Continuing from a recent post, Sr. Margaret presents snippets of her book awaiting publication.
“Spirit seeking light and beauty, heart that longest for thy rest…”
The Desert Road “In the desert, God will speak.” Hosea 2:14
Retreat in the Sonora Desert allows me to hold all I would have been rid of from my life. Thoughts on pause, I realize they are ineffectual to change reality. The desert allows me to walk into my own barren, dangerous landscape of untouchable cactus, stinging scorpions, and snakes in the shadows. There I learn a new language—silence. Just as Elijah sat at a cave’s entrance waiting for God’s voice in the tiniest breeze so I listen in silence. Silence is at the root of prayer. It is the sacred pause in Liturgy that waits, lets go, listens. It is sacred reading that waits, lets go, listens. What I continue to learn from my desert time is the language of silence. Carving space for silence outside of the desert is not easy.
A desert’s sacramental landscape provides an ambiance to encounter God. The silent, dark, star-lit, dry surroundings of a desert mirror our thirst and longing for God. After his conversion St. Paul’s first impulse was to enter the desert where he was led through the mysteries of God. There he opened his ears to God’s voice deepening his newfound faith (Gal. 1:17). Wilderness mirrored Paul’s longing to pour out his former self before God, to surrender, to be filled with Christ (Gal. 1:13). Beginning in the third century, Christian hermits moved to the desert to find the “treasure of life.” Christian spiritual tradition continues to consider the desert a place of encounter with self and God, a place of purification that leads to holiness. It is a rare place that entices us to let go of our efforts, to experience interior thirst, to become transparent as glass through which others see God. St. John Chrysostom wrote, “No matter where you are you can set up your sanctuary . . . God is not troubled by any place. He only requires a clear and fervent mind.” St. Francis of Assisi often said, “The world is my cloister, my body my cell, and my soul is the hermit within.”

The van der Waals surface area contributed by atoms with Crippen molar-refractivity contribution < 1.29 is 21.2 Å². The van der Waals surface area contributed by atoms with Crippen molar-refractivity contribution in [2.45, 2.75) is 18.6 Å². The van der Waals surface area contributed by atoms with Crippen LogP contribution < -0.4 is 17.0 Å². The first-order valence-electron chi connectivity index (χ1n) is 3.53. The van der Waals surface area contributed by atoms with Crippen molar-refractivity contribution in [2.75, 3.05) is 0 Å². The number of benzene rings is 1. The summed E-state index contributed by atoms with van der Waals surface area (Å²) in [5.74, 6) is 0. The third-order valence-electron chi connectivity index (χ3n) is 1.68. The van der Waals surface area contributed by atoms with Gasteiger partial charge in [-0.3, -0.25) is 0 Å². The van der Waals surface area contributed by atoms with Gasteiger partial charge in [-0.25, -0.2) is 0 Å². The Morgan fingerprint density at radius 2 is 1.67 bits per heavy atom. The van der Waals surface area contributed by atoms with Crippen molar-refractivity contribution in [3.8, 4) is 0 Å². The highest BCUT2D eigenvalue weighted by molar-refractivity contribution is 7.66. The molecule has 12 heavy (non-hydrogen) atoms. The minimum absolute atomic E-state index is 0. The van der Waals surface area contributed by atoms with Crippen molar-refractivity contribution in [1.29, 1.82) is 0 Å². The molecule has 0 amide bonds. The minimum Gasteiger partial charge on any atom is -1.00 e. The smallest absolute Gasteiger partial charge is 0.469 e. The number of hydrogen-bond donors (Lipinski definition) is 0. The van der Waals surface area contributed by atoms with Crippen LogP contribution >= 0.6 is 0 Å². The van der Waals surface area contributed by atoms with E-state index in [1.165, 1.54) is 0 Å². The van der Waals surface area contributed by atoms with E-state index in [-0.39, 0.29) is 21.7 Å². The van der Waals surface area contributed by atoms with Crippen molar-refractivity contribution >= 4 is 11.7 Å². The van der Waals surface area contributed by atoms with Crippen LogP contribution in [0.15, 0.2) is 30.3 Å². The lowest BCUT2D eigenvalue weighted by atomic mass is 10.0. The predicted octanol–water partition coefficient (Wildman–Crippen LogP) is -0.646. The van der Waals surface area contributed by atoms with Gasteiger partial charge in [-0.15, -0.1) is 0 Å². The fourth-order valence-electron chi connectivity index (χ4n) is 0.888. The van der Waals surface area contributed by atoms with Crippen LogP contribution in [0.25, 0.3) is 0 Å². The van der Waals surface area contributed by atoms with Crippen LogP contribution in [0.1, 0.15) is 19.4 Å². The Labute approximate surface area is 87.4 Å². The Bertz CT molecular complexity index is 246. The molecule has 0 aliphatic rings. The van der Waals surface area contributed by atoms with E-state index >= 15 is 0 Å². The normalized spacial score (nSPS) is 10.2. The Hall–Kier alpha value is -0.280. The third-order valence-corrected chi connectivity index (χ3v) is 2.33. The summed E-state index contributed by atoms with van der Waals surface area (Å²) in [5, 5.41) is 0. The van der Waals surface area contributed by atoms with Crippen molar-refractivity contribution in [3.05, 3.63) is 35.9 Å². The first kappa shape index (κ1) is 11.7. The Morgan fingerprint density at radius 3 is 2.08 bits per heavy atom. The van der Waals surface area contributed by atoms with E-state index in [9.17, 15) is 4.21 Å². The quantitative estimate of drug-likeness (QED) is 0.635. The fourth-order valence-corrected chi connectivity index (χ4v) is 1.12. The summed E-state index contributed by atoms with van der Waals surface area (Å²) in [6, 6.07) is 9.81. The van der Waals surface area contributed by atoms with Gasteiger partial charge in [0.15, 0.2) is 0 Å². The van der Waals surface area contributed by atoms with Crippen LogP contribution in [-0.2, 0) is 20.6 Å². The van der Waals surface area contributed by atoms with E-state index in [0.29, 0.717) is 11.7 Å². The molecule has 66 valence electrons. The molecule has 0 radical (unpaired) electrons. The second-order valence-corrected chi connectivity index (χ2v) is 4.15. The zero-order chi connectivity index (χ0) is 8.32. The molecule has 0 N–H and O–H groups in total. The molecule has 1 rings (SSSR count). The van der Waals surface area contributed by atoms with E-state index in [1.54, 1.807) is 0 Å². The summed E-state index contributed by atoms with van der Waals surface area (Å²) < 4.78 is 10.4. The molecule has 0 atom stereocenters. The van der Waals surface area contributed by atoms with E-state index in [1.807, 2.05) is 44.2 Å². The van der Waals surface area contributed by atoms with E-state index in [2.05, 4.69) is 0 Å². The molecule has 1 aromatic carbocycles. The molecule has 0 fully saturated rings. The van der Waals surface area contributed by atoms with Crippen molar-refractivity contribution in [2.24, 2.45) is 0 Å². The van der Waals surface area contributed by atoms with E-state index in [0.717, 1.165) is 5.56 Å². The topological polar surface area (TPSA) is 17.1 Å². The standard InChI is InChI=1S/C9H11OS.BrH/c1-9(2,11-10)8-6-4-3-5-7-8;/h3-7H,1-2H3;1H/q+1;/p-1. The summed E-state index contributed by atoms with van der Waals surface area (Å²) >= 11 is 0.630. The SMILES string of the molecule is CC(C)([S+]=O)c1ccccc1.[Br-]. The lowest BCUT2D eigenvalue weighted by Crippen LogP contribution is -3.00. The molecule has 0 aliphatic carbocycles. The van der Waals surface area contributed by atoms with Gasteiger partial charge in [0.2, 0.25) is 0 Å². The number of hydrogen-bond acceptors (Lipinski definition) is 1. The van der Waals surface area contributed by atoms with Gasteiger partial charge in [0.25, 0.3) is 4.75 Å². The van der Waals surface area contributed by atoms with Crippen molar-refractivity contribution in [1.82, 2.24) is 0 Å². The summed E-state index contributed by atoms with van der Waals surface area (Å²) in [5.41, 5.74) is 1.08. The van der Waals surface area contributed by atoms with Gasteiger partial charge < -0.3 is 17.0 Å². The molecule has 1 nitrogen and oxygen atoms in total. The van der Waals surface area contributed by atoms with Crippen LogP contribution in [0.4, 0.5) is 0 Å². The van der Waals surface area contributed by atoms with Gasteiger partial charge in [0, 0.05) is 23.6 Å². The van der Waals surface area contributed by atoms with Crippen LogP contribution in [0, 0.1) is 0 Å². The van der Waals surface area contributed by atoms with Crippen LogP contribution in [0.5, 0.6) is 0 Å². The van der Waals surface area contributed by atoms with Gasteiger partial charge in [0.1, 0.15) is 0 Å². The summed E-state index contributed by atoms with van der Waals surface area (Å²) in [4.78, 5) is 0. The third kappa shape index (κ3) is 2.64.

There are times desert solitude is imposed from outside of us. We experience spiritual dryness, illness, the death of a loved one, the loss of a job, or broken relationships. We feel empty. At some level we experience what Susan Pitchford describes in Midnight in the Desert, “We go to the desert to die –to our false selves and our false gods, including our false images of the real God. We go there to be stripped of our illusions and introduced to the reality of our complete poverty. Any fantasies we entertained about our spiritual accomplishments, and all our plans for heroic service for God, disappear into the dust. The desert strips us naked and we are ashamed.” The desert reveals the true state of our heart. The desert’s gift is deeper intimacy with God.